“Severance,” the new episode of Mad Men, is set in April 1970, a year after the previous, and the excitement and drama surrounding the moon landing has subsided into a return to the old ways for Don Draper.
In the process of divorcing his second wife, he seems to have given up on monogamy again, if indeed he ever picked it up.
Where Don has given up, Peggy, however, is still wistful, still longing for a connection, and against her better judgement allows herself to be set up on a date by a co-worker. And a character we don’t get to see enough of, Ken Cosgrove, gets a bit of time as he is fired from the agency, then pops straight back up as a client to get revenge.
The very last half of the very last season of Mad Men is upon us. Entitled “The End of an Era,” the show is slowly, surely, tying off the ends of our beloved characters, and the tying begins in this episode eight.
The episode is undeniably gloomy, and portentous of a great doom, while maybe not one as literal as that in other dramas. Nonetheless it seems to be a real downer for the characters that have been realized in front of us over the last 8 years. Characters we have come to cherish as authentic human beings, even if we can’t love them as good people
The title “Severance” is bitterly ironic for one character in partic-ular, whose plot seems to be end-ed in this episode. It refers to the severance package offered to Ken as he’s cut from the company. Ken hates the industry, but in the end cannot sever himself from it, even when handed the chance.
He jumps at the chance to become a client of the agency in order to torment them. He’s drawn back in, and unable to serve as a soldier in the ranks, becomes a ghost instead, a spectre whose body is no longer needed but whose malignant soul lingers to wrestle with the immense dissatisfaction he left behind.
Another tie is cut in “Severance,” this one for Don. Rachel Menken dies, and he hears about it second-hand. Distraught, he goes to the funeral but is prevented from participating due to not being Jewish. In a way, it’s a fitting end for the character, a fiercely independent woman who was unreservedly proud of her Jewish heritage. Don was always an outsider to her, although in some ways they seemed to understand each other better than anyone.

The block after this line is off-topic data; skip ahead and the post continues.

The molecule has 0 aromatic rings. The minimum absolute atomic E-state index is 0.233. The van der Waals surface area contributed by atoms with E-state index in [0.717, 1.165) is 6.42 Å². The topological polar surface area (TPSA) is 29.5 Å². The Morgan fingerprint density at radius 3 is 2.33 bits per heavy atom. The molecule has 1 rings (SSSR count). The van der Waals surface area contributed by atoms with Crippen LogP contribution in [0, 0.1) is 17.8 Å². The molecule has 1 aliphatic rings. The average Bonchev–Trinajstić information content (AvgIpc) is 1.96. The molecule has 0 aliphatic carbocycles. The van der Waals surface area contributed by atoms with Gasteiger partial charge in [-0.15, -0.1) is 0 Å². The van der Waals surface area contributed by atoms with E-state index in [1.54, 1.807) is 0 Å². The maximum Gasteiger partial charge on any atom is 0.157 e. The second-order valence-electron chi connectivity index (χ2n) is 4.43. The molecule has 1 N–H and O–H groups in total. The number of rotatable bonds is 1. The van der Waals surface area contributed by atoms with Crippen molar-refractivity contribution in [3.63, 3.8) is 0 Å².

The death of Rachel, devoted as she was to family and heritage, may symbolize the end of some part of Don. As he weeps in the corner, per-haps he is weeping for that death: the end of his last personal connections, his wives divorced, his children seemingly estranged, already so long removed from family, and kept from the one he felt perhaps the most kinship for, even in death.
Don is shown floundering for a connection to draw, his dreams mingling with memories, his memories tampering with reality. “Don’t I know you?” he asks a waitress, sincerely. He doesn’t, and she tells him so, but he lingers anyway.
Finally, there’s Peggy. Like Ken, Peggy is given the option to escape. She takes a leap of faith to meet a man on a blind date, it goes well. Peggy reveals that she’s never been on a vacation, and the two decide to fly to Paris that very night. But she can’t find her passport, and the plot is postponed.
Peggy finds it in her desk the next morning, as if the very office itself was trying to hold her back. She tries to dismiss the earlier nights plans as foolish. But the book hasn’t been finished for Peggy as seems to be for Ken, not by a long shot.
She can still save herself, go to Paris, fall in love, and you get the feeling that the writers, as well as the audience, want her to. Whether or not they allow her to, whether they allow their characters any happiness, is what we’ll have to wait for the next six episodes to find out